The IRS selects returns for examination for a variety of reasons including Information Matching: Some returns are examined because payer reports, such as Form W-2 from employers. Form 1099 interest statements from banks, or Schedule K-1 issued by partnerships or S-Corporations, do not match the income reported on the tax return (an example of this type of examination is the CP2000).
Under-reporter program notices
The IRS initiates an under-reporter case when its computer finds a discrepancy between two data sources. Usually the two sources are your tax return and information reported to the IRS on a 1099 or W-2 form. You will get either a CP2501 notice – a letter asking you to explain (CP means computer paragraph) – or a CP2000 notice proposing additional tax, penalties and interest. In either case, you will be given 30 days to respond.
CP2000 notice process is very confusing
The CP2000 notice is usually the first notice in the under-reporter program. However, taxpayer can receive a preliminary notice before the CP2000 (a CP2501 notice). After a CP2000 response, taxpayers can receive another CP2000 that makes adjustments to the proposed taxes and penalties based on the initial response. If the time period to respond to a CP2000 (30 days from the date of the letter but the IRS gives you an additional 30 days to allow for mail in process) expires, the IRS will send a CP3219A (Statutory Notice of Deficiency) that proposes to assess the tax and penalties unless you petition the US Tax Court. Once assessed, the IRS sends a CP22 – which announces you now owe the IRS based on the CP2000 notice.
It is not uncommon for a 20% accuracy penalty (negligence or substantial understatement) to accompany a CP2000 adjustment. The tax code allows the IRS to attach the accuracy penalty. However, taxpayers can argue this penalty if they believe that they made an honest attempt to file an accurate return. Some arguments used to request relief from the accuracy penalty include reliance on a tax professional or non-receipt of the Form W-2 or 1099. There are several other possibilities (called reasonable cause) that would warrant penalty relief. It is very important that you argue the accuracy penalty before the penalty is assessed. Arguing after the penalty has been assessed requires CP2000 reconsideration.
Appeal is available, if you know to ask
All responses to CP2000 need to ask for an IRS appeals hearing if the IRS disagrees with your response. Why? CP2000 work like audits- the IRS has to offer you an appeal before they assess any additional taxes or penalties. However, you need to ask timely – and that means you need to ask with your response to the CP2000 because the next letter will be a Statutory Notice of Deficiency- and once the SNOD is issued, you do not have a clear path to argue with the IRS Office of Appeals.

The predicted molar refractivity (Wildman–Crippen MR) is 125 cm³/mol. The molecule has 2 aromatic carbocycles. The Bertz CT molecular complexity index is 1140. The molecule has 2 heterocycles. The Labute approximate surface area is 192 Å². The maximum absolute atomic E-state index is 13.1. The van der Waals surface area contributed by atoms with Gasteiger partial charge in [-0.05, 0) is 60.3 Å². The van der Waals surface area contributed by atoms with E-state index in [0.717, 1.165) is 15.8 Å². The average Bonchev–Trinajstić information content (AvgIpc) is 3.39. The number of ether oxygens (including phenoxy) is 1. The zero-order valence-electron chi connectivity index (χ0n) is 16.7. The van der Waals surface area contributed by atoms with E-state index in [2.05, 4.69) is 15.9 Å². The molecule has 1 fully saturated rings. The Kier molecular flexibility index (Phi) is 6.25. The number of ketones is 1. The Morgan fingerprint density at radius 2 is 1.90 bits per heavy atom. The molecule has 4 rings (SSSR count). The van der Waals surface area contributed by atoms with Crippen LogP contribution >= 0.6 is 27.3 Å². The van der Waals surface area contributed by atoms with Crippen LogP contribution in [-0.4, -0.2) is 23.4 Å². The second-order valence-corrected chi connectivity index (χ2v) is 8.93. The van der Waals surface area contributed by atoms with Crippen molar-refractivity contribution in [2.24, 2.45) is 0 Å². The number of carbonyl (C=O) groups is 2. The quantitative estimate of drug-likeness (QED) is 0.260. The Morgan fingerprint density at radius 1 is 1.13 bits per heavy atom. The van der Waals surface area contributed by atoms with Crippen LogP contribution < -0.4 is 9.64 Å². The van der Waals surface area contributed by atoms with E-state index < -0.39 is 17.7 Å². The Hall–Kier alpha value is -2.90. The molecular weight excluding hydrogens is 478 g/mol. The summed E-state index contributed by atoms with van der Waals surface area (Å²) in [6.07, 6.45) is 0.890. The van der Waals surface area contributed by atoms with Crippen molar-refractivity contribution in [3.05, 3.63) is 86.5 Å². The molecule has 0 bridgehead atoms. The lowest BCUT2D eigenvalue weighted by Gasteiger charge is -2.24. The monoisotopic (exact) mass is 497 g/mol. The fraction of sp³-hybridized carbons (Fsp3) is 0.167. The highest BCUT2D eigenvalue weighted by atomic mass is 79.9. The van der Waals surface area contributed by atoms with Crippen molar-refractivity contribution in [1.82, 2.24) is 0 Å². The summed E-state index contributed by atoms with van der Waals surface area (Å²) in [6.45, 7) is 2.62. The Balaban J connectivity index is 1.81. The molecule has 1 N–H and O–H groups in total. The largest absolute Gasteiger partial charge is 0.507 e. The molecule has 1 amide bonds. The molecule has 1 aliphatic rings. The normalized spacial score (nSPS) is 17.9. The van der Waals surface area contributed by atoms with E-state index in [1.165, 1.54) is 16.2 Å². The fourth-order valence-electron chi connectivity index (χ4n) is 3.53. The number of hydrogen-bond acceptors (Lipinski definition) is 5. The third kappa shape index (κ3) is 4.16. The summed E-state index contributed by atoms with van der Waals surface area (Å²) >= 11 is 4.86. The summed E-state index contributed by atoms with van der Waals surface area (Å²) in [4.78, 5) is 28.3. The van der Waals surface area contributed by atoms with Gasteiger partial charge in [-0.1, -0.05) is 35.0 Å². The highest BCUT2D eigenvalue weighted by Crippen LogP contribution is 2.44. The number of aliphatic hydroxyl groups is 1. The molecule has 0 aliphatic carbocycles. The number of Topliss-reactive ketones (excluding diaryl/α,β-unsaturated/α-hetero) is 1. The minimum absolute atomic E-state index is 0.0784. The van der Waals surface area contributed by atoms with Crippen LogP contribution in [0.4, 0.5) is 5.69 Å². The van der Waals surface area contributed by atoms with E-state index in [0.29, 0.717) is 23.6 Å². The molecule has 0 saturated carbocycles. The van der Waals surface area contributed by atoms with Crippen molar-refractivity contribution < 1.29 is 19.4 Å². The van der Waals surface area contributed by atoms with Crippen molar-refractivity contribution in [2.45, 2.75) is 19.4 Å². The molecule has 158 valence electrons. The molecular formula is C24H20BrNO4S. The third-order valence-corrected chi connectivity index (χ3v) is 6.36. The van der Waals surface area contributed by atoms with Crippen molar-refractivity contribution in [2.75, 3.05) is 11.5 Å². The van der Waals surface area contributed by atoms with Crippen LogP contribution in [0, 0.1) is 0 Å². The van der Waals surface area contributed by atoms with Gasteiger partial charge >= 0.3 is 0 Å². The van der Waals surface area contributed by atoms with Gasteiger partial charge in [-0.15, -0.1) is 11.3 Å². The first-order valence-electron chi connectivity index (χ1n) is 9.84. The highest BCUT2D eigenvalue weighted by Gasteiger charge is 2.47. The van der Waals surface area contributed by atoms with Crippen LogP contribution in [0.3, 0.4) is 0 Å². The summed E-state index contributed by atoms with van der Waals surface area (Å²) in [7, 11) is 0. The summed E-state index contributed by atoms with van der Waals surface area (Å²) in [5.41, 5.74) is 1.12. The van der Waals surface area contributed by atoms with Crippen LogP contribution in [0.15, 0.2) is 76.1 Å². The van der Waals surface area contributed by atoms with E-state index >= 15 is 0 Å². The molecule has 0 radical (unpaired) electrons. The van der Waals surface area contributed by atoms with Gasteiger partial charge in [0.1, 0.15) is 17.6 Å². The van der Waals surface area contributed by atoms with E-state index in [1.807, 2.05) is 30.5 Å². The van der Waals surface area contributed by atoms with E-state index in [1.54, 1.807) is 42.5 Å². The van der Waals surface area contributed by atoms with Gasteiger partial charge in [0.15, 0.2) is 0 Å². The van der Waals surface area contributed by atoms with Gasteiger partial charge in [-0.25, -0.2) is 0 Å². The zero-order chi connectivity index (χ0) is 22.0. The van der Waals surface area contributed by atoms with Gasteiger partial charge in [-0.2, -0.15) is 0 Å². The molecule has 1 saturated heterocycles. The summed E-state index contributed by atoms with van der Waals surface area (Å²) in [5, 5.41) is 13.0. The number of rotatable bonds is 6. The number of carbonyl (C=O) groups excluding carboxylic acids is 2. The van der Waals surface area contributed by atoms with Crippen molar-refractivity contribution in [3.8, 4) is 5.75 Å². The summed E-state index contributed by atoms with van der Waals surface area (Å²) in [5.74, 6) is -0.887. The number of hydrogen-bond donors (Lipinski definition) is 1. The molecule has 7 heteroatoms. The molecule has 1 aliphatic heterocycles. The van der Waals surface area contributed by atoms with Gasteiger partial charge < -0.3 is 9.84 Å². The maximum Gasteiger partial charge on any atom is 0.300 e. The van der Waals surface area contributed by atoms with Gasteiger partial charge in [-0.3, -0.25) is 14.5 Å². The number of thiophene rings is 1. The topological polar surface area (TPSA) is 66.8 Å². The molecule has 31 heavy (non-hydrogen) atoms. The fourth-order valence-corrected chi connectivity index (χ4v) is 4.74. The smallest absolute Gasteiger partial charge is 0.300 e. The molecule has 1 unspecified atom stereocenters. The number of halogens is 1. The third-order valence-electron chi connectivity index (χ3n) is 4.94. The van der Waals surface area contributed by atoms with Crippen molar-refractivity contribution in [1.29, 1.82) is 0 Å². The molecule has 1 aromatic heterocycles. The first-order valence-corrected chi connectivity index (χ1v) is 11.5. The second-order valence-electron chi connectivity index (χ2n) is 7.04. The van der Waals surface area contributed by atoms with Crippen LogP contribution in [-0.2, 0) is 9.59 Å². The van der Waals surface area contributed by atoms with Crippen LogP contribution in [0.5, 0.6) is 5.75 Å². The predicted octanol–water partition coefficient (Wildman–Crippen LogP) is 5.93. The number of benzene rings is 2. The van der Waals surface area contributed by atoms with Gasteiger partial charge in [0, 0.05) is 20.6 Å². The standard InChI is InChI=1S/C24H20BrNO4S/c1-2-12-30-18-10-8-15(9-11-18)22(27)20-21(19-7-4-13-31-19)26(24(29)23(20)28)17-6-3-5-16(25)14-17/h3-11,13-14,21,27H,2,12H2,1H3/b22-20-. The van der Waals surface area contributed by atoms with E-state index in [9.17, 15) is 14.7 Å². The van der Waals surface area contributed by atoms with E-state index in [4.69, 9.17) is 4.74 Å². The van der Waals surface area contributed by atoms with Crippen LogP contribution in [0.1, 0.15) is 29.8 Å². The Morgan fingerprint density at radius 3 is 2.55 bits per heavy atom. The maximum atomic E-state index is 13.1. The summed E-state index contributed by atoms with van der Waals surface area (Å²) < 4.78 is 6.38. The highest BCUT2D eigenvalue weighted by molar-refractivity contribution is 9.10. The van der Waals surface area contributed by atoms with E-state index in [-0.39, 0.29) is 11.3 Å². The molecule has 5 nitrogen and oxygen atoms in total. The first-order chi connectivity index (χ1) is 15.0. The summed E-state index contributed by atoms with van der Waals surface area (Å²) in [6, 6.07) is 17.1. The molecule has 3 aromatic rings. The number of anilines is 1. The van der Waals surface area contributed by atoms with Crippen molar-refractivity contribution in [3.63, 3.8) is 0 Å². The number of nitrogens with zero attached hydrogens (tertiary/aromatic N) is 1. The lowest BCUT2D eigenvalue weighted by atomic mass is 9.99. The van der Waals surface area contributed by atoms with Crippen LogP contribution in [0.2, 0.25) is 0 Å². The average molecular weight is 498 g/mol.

The best and most common solution to a CP2000 is a timely, complete response to the unreported W-2s, 1099s, etc. The response should also address any proposed penalties and request an appeal if the IRS disagrees with your response. After the response, the IRS can send another CP2000 with adjustments to their first CP2000, a CP2005 that states that no additional taxes are proposed, or a proposed SNOD.
If you miss the deadline to respond, you can request CP2000 reconsideration. In this process, you respond to the appropriate IRS compliance unit with a complete response that addresses all items on the original CP2000. CP2000 reconsideration is a common solution because many taxpayers’ responses miss the deadline, or their responses are not fully addressed by the IRS.
Appealing a CP2000 discrepancy
You can appeal CP2000 proposed adjustments. However, most taxpayers fail to do so because they do not timely request the appeal. It is very important that all CP2000 responses request an appeal if the IRS disagrees. Appeals cases are often left to experienced tax professionals who can petition appropriately and timely and represent you before the Appeals Officer.
Offer in compromise - Doubt as to Liability
OIC-STAL is a very little used solution for CP2000 assessments. Basically, this solution also works like audit or CP2000 reconsideration. The taxpayer files a Form 656-L with all of the supporting information that addresses the original CP2000 unreported items and penalties.
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